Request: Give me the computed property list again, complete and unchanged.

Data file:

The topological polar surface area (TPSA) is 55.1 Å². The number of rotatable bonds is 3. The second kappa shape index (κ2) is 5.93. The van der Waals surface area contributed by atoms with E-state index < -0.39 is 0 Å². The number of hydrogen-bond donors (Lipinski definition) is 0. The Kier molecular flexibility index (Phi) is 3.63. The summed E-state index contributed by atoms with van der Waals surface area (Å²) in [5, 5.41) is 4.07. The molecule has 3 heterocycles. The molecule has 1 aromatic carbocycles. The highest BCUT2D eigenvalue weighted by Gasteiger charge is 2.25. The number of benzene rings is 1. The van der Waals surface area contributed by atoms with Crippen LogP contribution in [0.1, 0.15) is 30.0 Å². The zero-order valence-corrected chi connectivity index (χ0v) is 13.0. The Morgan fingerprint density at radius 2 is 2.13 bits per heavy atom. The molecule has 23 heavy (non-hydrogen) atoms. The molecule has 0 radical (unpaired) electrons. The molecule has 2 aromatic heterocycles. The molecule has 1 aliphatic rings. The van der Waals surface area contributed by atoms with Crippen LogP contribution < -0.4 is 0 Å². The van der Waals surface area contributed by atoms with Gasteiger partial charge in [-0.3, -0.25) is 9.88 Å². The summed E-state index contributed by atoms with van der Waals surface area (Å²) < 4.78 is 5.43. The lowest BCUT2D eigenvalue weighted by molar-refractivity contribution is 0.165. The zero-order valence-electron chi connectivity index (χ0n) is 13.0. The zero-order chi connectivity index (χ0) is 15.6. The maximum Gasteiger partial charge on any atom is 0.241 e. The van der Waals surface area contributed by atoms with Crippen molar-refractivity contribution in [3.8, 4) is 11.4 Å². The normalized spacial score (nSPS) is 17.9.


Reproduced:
The topological polar surface area (TPSA) is 55.1 Å². The number of rotatable bonds is 3. The second kappa shape index (κ2) is 5.93. The van der Waals surface area contributed by atoms with E-state index < -0.39 is 0 Å². The number of hydrogen-bond donors (Lipinski definition) is 0. The Kier molecular flexibility index (Phi) is 3.63. The summed E-state index contributed by atoms with van der Waals surface area (Å²) in [5, 5.41) is 4.07. The molecule has 3 heterocycles. The molecule has 1 aromatic carbocycles. The highest BCUT2D eigenvalue weighted by Gasteiger charge is 2.25. The number of benzene rings is 1. The van der Waals surface area contributed by atoms with Crippen LogP contribution in [0.1, 0.15) is 30.0 Å². The zero-order valence-corrected chi connectivity index (χ0v) is 13.0. The Morgan fingerprint density at radius 2 is 2.13 bits per heavy atom. The molecule has 23 heavy (non-hydrogen) atoms. The molecule has 0 radical (unpaired) electrons. The molecule has 2 aromatic heterocycles. The molecule has 1 aliphatic rings. The van der Waals surface area contributed by atoms with Crippen LogP contribution < -0.4 is 0 Å². The van der Waals surface area contributed by atoms with Gasteiger partial charge in [-0.3, -0.25) is 9.88 Å². The summed E-state index contributed by atoms with van der Waals surface area (Å²) < 4.78 is 5.43. The lowest BCUT2D eigenvalue weighted by molar-refractivity contribution is 0.165. The zero-order valence-electron chi connectivity index (χ0n) is 13.0. The zero-order chi connectivity index (χ0) is 15.6. The maximum Gasteiger partial charge on any atom is 0.241 e. The van der Waals surface area contributed by atoms with Crippen molar-refractivity contribution in [3.8, 4) is 11.4 Å². The normalized spacial score (nSPS) is 17.9.